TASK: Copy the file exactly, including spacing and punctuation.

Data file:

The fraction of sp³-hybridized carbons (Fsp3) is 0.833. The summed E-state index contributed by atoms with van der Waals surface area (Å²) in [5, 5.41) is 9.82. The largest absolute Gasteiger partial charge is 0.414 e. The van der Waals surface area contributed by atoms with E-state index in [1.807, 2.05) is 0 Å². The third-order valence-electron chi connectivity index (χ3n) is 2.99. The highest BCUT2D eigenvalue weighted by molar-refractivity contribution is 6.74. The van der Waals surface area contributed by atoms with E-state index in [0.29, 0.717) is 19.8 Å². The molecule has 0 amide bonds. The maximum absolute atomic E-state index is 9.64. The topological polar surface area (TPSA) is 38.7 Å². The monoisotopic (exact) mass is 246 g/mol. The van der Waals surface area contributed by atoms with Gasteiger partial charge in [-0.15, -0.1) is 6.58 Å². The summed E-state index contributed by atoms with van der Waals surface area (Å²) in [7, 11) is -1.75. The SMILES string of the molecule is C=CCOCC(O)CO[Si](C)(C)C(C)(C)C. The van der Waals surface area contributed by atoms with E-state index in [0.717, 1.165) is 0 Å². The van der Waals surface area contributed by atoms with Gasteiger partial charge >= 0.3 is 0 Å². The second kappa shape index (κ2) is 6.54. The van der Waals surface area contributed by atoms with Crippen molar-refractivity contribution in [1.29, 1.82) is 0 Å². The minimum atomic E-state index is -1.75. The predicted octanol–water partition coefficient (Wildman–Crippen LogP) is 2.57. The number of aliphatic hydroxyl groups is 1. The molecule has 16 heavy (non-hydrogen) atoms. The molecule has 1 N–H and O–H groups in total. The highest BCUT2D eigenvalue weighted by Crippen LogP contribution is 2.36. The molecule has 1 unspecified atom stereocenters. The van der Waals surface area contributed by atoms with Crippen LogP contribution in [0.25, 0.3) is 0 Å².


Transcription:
The fraction of sp³-hybridized carbons (Fsp3) is 0.833. The summed E-state index contributed by atoms with van der Waals surface area (Å²) in [5, 5.41) is 9.82. The largest absolute Gasteiger partial charge is 0.414 e. The van der Waals surface area contributed by atoms with E-state index in [1.807, 2.05) is 0 Å². The third-order valence-electron chi connectivity index (χ3n) is 2.99. The highest BCUT2D eigenvalue weighted by molar-refractivity contribution is 6.74. The van der Waals surface area contributed by atoms with E-state index in [0.29, 0.717) is 19.8 Å². The molecule has 0 amide bonds. The maximum absolute atomic E-state index is 9.64. The topological polar surface area (TPSA) is 38.7 Å². The monoisotopic (exact) mass is 246 g/mol. The van der Waals surface area contributed by atoms with Gasteiger partial charge in [-0.15, -0.1) is 6.58 Å². The summed E-state index contributed by atoms with van der Waals surface area (Å²) in [7, 11) is -1.75. The SMILES string of the molecule is C=CCOCC(O)CO[Si](C)(C)C(C)(C)C. The van der Waals surface area contributed by atoms with E-state index in [0.717, 1.165) is 0 Å². The van der Waals surface area contributed by atoms with Gasteiger partial charge >= 0.3 is 0 Å². The second kappa shape index (κ2) is 6.54. The van der Waals surface area contributed by atoms with Crippen molar-refractivity contribution in [1.29, 1.82) is 0 Å². The minimum atomic E-state index is -1.75. The predicted octanol–water partition coefficient (Wildman–Crippen LogP) is 2.57. The number of aliphatic hydroxyl groups is 1. The molecule has 16 heavy (non-hydrogen) atoms. The molecule has 1 N–H and O–H groups in total. The highest BCUT2D eigenvalue weighted by Crippen LogP contribution is 2.36. The molecule has 1 unspecified atom stereocenters. The van der Waals surface area contributed by atoms with Crippen LogP contribution in [0.25, 0.3) is 0 Å².